Sunday, April 12, 2009

Multitasking may be a myth

I talk on the phone when I drive because it's the only time I have to chat without a child in the background. I've hemmed my pants while editing an article. I've handed my toddler a juice box while driving, cooked a multi-part dinner all at the same time, and juggled more than one project for work on the same deadline. Who hasn't?

Like most working moms, I often credit what’s left of my sanity to my ability to multitask. Whether it’s folding a mountain of laundry while watching TV or typing emails while trying to keep your toddler from pecking at the keyboard, multitasking is how busy moms manage, right?

According to neuroscientists at MIT: Maybe not.

Apparently, we’re not doing several things at once as much as we’re doing several things one at a time, very quickly — and not necessarily very well. So multitasking? It may be just a myth.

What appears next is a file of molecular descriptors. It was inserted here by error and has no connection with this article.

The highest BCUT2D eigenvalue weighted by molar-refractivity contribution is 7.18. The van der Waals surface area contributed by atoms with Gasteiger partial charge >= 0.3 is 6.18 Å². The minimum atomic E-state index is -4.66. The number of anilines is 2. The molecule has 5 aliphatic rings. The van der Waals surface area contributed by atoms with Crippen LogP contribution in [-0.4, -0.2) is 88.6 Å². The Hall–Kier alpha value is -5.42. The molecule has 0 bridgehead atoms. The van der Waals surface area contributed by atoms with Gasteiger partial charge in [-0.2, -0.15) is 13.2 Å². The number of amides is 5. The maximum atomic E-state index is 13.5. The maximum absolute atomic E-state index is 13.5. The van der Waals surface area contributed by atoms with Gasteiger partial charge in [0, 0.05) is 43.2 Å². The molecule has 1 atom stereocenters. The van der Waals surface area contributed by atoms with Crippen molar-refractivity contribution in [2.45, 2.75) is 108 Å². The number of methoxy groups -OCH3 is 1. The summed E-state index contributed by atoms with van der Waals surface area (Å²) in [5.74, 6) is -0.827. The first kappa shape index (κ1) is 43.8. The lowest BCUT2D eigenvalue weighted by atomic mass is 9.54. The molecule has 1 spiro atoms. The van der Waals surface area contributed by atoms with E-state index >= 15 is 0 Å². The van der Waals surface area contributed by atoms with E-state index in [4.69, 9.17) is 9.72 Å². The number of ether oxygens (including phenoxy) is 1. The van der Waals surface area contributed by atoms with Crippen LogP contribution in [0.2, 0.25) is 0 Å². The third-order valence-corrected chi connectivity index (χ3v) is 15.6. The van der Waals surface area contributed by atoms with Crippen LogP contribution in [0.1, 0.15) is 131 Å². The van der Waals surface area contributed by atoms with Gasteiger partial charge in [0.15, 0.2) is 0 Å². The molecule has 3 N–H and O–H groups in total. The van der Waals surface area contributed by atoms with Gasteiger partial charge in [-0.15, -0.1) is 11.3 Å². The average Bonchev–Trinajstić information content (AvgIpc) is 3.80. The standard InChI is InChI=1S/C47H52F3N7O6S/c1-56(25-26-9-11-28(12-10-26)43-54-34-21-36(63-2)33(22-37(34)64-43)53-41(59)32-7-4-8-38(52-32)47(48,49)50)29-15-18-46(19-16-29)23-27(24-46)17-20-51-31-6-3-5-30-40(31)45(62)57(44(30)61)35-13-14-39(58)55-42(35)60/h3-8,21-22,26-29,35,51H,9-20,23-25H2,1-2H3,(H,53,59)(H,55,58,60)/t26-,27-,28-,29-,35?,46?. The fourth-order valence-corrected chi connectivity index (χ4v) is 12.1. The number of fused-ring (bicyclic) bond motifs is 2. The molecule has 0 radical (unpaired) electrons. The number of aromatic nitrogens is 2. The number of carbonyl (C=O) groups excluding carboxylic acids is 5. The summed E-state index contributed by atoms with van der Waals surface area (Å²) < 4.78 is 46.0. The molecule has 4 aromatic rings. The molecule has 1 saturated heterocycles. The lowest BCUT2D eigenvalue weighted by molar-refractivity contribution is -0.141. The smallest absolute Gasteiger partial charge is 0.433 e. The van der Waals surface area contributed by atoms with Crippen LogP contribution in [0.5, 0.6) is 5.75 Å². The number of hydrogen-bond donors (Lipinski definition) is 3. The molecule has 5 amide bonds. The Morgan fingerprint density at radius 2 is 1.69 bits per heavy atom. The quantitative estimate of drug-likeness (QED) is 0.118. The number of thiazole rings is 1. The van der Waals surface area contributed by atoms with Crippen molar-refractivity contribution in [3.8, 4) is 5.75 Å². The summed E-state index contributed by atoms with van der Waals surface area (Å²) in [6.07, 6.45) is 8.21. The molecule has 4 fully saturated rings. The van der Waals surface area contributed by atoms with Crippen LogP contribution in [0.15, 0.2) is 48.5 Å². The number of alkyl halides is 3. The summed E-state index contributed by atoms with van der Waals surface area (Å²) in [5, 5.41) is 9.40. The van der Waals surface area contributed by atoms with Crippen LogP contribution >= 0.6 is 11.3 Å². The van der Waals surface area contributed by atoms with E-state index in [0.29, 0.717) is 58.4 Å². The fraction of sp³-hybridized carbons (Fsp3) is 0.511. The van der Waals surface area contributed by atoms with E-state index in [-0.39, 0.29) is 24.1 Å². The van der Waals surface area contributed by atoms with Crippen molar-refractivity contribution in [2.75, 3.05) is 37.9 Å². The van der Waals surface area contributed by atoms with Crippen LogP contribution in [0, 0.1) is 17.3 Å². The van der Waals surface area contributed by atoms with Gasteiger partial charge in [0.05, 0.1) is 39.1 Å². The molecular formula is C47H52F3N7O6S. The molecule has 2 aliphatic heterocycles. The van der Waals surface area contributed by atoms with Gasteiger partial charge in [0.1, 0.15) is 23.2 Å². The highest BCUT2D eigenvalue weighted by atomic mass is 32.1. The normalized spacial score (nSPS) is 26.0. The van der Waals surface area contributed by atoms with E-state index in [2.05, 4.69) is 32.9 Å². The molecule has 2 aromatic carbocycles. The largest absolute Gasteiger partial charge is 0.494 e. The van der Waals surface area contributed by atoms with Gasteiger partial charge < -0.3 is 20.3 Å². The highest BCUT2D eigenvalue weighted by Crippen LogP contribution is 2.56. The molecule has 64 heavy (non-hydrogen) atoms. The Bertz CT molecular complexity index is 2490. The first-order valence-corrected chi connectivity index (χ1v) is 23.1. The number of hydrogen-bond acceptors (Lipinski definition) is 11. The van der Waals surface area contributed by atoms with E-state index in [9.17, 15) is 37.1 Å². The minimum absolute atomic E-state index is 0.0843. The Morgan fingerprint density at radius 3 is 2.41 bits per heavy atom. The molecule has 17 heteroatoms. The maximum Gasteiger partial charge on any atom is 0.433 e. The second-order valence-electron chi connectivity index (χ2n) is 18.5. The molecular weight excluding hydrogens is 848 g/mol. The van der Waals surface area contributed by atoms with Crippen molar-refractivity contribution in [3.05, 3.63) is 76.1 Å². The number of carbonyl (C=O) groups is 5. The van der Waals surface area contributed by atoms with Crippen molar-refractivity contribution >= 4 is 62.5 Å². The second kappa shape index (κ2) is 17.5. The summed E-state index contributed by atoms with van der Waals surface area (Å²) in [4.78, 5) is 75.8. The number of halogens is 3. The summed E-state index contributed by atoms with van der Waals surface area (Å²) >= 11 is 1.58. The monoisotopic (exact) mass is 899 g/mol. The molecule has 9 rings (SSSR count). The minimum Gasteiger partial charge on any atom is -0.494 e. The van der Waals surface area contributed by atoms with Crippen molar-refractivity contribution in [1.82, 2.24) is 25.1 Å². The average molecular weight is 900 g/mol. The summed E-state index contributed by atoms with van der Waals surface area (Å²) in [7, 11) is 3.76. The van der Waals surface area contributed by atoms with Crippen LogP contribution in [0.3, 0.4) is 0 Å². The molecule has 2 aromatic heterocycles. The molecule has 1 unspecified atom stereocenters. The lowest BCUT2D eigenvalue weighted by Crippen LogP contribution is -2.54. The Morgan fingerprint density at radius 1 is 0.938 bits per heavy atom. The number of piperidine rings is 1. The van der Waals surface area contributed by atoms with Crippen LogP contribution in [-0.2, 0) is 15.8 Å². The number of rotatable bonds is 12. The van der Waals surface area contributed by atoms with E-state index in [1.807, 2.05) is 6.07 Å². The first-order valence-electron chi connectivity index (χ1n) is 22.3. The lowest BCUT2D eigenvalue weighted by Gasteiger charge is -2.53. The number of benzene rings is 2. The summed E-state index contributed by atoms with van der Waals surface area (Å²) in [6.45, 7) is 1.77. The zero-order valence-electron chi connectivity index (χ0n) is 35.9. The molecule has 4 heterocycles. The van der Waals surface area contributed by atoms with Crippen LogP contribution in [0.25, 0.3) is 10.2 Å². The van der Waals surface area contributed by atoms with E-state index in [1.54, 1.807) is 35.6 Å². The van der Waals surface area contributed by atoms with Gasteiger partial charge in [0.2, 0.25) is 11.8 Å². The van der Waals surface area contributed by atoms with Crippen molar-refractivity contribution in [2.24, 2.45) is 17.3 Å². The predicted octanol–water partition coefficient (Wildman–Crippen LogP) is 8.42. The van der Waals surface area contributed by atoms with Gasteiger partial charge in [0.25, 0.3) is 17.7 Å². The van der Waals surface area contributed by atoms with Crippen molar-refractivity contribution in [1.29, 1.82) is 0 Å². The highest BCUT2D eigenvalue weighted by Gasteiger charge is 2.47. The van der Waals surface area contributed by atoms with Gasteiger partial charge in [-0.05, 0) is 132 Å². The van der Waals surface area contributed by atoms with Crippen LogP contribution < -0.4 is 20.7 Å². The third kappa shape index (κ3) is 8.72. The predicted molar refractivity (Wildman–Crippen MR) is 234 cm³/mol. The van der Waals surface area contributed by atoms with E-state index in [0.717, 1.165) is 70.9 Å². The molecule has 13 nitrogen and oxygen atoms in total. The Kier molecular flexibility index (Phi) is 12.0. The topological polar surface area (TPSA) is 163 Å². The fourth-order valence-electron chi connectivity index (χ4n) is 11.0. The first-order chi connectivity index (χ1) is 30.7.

Earl Miller, a Picower professor of neuroscience at MIT, says that for the most part, our brains simply can’t focus on more than one thing at a time — no one’s can. “Switching from task to task, you think you’re actually paying attention to everything around you at the same time. But you’re actually not,” Miller said in on NPR’s Morning Edition recently. “You’re not paying attention to one or two things simultaneously, but switching between them very rapidly.”

Over at The 36-Hour Day, we're wondering whether we really do multitask. Do you think we do? Or are we deluding ourselves?

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